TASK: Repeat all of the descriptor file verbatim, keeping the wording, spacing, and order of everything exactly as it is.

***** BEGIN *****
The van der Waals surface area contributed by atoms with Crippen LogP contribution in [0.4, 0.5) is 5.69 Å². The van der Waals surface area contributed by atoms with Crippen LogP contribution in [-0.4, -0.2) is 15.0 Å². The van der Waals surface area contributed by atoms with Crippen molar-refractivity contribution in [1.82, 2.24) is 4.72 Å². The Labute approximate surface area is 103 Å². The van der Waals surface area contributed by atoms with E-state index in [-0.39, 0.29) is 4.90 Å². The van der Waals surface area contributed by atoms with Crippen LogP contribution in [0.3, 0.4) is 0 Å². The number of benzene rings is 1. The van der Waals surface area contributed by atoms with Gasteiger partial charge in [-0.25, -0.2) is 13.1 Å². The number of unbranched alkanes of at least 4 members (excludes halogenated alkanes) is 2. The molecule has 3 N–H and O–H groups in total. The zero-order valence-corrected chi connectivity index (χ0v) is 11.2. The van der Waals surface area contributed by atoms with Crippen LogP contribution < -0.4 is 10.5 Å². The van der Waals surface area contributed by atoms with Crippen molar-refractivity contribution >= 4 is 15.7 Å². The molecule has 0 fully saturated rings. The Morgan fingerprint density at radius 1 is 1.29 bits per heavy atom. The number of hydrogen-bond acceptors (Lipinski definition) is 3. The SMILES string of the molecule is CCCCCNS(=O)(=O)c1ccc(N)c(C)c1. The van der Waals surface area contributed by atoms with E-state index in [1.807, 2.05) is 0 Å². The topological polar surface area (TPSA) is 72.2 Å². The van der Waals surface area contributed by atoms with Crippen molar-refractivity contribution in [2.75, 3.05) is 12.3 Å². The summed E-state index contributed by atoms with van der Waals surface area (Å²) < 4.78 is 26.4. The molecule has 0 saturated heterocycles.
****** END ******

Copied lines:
The van der Waals surface area contributed by atoms with Crippen LogP contribution in [0.4, 0.5) is 5.69 Å². The van der Waals surface area contributed by atoms with Crippen LogP contribution in [-0.4, -0.2) is 15.0 Å². The van der Waals surface area contributed by atoms with Crippen molar-refractivity contribution in [1.82, 2.24) is 4.72 Å². The Labute approximate surface area is 103 Å². The van der Waals surface area contributed by atoms with E-state index in [-0.39, 0.29) is 4.90 Å². The van der Waals surface area contributed by atoms with Crippen LogP contribution in [0.3, 0.4) is 0 Å². The number of benzene rings is 1. The van der Waals surface area contributed by atoms with Gasteiger partial charge in [-0.25, -0.2) is 13.1 Å². The number of unbranched alkanes of at least 4 members (excludes halogenated alkanes) is 2. The molecule has 3 N–H and O–H groups in total. The zero-order valence-corrected chi connectivity index (χ0v) is 11.2. The van der Waals surface area contributed by atoms with Crippen LogP contribution < -0.4 is 10.5 Å². The van der Waals surface area contributed by atoms with Crippen molar-refractivity contribution >= 4 is 15.7 Å². The molecule has 0 fully saturated rings. The Morgan fingerprint density at radius 1 is 1.29 bits per heavy atom. The number of hydrogen-bond acceptors (Lipinski definition) is 3. The SMILES string of the molecule is CCCCCNS(=O)(=O)c1ccc(N)c(C)c1. The van der Waals surface area contributed by atoms with E-state index in [1.807, 2.05) is 0 Å². The topological polar surface area (TPSA) is 72.2 Å². The van der Waals surface area contributed by atoms with Crippen molar-refractivity contribution in [2.75, 3.05) is 12.3 Å². The summed E-state index contributed by atoms with van der Waals surface area (Å²) < 4.78 is 26.4. The molecule has 0 saturated heterocycles.